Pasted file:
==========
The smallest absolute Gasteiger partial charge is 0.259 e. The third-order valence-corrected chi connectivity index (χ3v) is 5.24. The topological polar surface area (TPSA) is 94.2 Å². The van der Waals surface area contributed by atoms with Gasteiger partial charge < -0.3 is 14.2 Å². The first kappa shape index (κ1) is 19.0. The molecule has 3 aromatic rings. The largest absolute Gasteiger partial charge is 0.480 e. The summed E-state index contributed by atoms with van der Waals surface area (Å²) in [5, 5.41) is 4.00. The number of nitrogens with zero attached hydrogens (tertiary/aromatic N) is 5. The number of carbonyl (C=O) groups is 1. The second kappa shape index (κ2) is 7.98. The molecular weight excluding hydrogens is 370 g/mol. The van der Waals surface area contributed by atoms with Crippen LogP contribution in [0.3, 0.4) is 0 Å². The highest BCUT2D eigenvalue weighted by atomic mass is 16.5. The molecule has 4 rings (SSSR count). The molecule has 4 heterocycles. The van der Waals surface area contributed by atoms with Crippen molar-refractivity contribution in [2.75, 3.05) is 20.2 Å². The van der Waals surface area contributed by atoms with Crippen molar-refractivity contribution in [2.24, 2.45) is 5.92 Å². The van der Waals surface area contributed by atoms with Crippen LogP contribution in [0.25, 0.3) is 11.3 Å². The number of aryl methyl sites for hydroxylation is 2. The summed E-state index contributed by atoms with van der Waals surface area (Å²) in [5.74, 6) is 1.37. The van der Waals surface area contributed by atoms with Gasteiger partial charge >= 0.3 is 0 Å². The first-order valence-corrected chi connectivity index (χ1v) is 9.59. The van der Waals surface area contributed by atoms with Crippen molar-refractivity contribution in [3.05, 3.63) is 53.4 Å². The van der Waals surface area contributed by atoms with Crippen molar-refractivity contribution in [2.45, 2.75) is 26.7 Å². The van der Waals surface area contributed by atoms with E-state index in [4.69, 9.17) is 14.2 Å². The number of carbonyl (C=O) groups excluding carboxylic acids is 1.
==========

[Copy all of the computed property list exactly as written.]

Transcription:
The smallest absolute Gasteiger partial charge is 0.259 e. The third-order valence-corrected chi connectivity index (χ3v) is 5.24. The topological polar surface area (TPSA) is 94.2 Å². The van der Waals surface area contributed by atoms with Gasteiger partial charge < -0.3 is 14.2 Å². The first kappa shape index (κ1) is 19.0. The molecule has 3 aromatic rings. The largest absolute Gasteiger partial charge is 0.480 e. The summed E-state index contributed by atoms with van der Waals surface area (Å²) in [5, 5.41) is 4.00. The number of nitrogens with zero attached hydrogens (tertiary/aromatic N) is 5. The number of carbonyl (C=O) groups is 1. The second kappa shape index (κ2) is 7.98. The molecular weight excluding hydrogens is 370 g/mol. The van der Waals surface area contributed by atoms with Crippen LogP contribution in [0.3, 0.4) is 0 Å². The highest BCUT2D eigenvalue weighted by atomic mass is 16.5. The molecule has 4 rings (SSSR count). The molecule has 4 heterocycles. The van der Waals surface area contributed by atoms with Crippen molar-refractivity contribution in [2.75, 3.05) is 20.2 Å². The van der Waals surface area contributed by atoms with Crippen molar-refractivity contribution in [2.24, 2.45) is 5.92 Å². The van der Waals surface area contributed by atoms with Crippen LogP contribution in [0.25, 0.3) is 11.3 Å². The number of aryl methyl sites for hydroxylation is 2. The summed E-state index contributed by atoms with van der Waals surface area (Å²) in [5.74, 6) is 1.37. The van der Waals surface area contributed by atoms with Gasteiger partial charge >= 0.3 is 0 Å². The first-order valence-corrected chi connectivity index (χ1v) is 9.59. The van der Waals surface area contributed by atoms with Crippen molar-refractivity contribution in [3.05, 3.63) is 53.4 Å². The van der Waals surface area contributed by atoms with Crippen molar-refractivity contribution in [2.45, 2.75) is 26.7 Å². The van der Waals surface area contributed by atoms with E-state index in [4.69, 9.17) is 14.2 Å². The number of carbonyl (C=O) groups excluding carboxylic acids is 1.